The California Medical Board mandates the disclosure of felony charges (after an information has been filed in criminal court) and all misdemeanor convictions.  Also, through the California Department of Justice or the criminal courts, the Board sometimes is notified of a pending or completed criminal case.  Physicians also must answer background change questions (such as, have you been convicted of a crime?) on their license renewal forms.  Through one of these channels, the Medical Board typically becomes aware of a pending or completed criminal case that can trigger discipline.

Make Good Decisions from the Start of the Problem

To exercise effective damage control from the early days of the criminal matter, I strongly recommend having a license law attorney on one’s legal team.  A license law attorney brings a long-term perspective of potential future license consequences that can educate the criminal defense attorney and his client.  One of the biggest mistakes that physicians make is to fail to appreciate the serious fallout and lasting career damage that can result from a criminal investigation or prosecution.

Documenting and Preserving Mitigating Information

One often missed step, important for successful handling of potential license problems, is to document and preserve mitigation evidence.  Mitigation evidence is evidence that tends to explain or provide a context for the alleged wrongful act to cast it in a more sympathetic, reasonable and understandable light.  Examples of mitigation evidence are a tragic life event, something that causes extreme stress such as the death of a parent or child, a bitter divorce, a severe illness, or extreme financial hardship.  Without important contextual information, the Board might assume that the criminal matter gives telling insight into the personal flaws of the Board’s licensee from which the Board can generalize and make broader assumptions.

Criminal Defense with License Consequences in Mind

Criminal defense lawyers often focus upon the final conviction charge (case outcome) in attempting to minimize adverse effects on a physician’s license.  This emphasis is too narrow and usually  misplaced.  If there is any conviction of a felony or misdemeanor, the Board can look through the conviction to the underlying facts.  Therefore the contents of the investigative reports, the rulings of the judge on issues such as bail or protective orders, the length and conditions of probation, and negotiated post-conviction relief, are all aspects of the case which have an impact upon whether the Board will seek discipline against a license, and what the disciplinary case outcome might be.

Early and Proactive Rehabilitative Efforts

Another often missed opportunity is the chance to make early and proactive rehabilitative efforts.  If the Board decides to discipline a physician’s license, once a conviction is proven at hearing, the burden shifts to the licensee to show rehabilitation to enable the Board or administrative law judge to decide what, if any, discipline is appropriate.  Rehabilitation evidence is critical because the Board justifies discipline based upon criminal convictions by reasoning that criminal convictions show a character flaw, a lack of judgment, or impairment that endangers the public, depending upon the facts of the case.  To the degree that a physician can show the issues in the criminal case have been addressed or resolved by rehabilitative efforts, the justification for discipline may be reduced or removed, resulting in a better discipline case outcome, or perhaps even a case dismissal.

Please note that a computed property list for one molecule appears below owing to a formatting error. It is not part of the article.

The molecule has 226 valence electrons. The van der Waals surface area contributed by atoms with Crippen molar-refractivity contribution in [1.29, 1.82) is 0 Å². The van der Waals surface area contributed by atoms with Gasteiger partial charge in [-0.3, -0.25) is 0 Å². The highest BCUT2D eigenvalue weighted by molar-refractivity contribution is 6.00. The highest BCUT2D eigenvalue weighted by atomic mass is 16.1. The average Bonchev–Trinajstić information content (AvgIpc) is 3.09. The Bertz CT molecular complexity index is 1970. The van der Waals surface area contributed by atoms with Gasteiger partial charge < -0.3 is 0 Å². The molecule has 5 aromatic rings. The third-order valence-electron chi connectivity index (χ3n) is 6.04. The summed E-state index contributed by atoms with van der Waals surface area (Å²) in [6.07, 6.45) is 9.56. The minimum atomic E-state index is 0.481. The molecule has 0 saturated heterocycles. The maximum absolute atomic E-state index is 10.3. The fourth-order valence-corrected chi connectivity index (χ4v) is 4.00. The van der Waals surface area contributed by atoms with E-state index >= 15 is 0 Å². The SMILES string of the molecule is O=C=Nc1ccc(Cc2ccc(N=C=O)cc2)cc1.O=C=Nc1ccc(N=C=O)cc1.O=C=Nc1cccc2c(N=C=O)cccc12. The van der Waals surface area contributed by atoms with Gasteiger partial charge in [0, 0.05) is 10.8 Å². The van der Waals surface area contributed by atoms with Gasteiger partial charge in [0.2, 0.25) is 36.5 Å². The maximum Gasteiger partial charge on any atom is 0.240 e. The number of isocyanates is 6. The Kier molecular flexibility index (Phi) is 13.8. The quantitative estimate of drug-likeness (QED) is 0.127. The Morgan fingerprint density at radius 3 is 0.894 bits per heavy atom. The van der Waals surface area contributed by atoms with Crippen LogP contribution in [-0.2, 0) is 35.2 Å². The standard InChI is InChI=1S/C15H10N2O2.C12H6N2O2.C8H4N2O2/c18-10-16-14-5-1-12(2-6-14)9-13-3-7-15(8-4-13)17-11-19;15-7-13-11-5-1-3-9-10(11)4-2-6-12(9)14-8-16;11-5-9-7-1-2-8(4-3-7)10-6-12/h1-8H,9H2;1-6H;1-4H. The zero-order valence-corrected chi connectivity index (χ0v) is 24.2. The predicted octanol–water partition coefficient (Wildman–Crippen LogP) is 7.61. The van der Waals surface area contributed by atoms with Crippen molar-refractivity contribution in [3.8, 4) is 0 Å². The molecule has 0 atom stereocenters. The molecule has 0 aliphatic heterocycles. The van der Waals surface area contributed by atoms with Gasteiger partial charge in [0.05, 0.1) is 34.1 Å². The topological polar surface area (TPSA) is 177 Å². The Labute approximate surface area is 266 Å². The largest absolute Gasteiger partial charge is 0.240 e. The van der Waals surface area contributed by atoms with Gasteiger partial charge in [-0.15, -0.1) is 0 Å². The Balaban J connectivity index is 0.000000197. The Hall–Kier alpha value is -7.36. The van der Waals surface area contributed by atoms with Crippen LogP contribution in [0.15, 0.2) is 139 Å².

What Types of Cases Trigger Discipline

Unremarkable misdemeanor convictions that do not point to troubling concerns about the licensee are the most likely to not result in license discipline.  These would include low blood alcohol drunk driving cases, disturbing the peace based on loud noise or a fight between adults, some types of disorderly conduct, and misdemeanor Vehicle Code cases.  Criminal cases that are likely to trigger discipline are ones that point to drug or alcohol abuse, have facts that show or hint at mental illness, any type of theft or fraud, any violent crime, and any sex crime, to name some major categories.  Sexual offenses that result in conviction and mandated sex offender registration can trigger immediate license revocation.  To make a reasonable assessment of the potential Board reaction to a particular factual scenario, it is best to hire a license defense law firm to review the matter.  We offer consultations to review criminal matters to assess them for likely licensing outcomes, to identify mitigation evidence early and to build a rehabilitation case.

Be Honest

It is crucial that a physician never lie to the Medical Board about a criminal case.  Direct dishonesty is typically more damaging than the criminal case itself.  I strongly recommend that the physician have an attorney review all their communications with the Board before they are sent, if for no other reason than to ensure that the information provided is accurate and that the exchanges are well documented.  The early involvement of a license defense attorney can ensure an honest, positive and consistent message that reassures the Medical Board and acts to prevent or minimize license discipline.

Medical Students, Medical Residents and Physician License Applicants

These principles apply to anyone applying to medical school, attending medical school, working in a medical residency, applying for a PTAL (foreign medical school graduate’s residency permit) or seeking a California physician’s license.  The earlier the issue is addressed, the better.  If the background problem is so serious that it will jeopardize the physician’s licensing process, the problem must be identified early so that the individual can consider options and plan for overcoming impediments to obtaining a full clear physician’s license.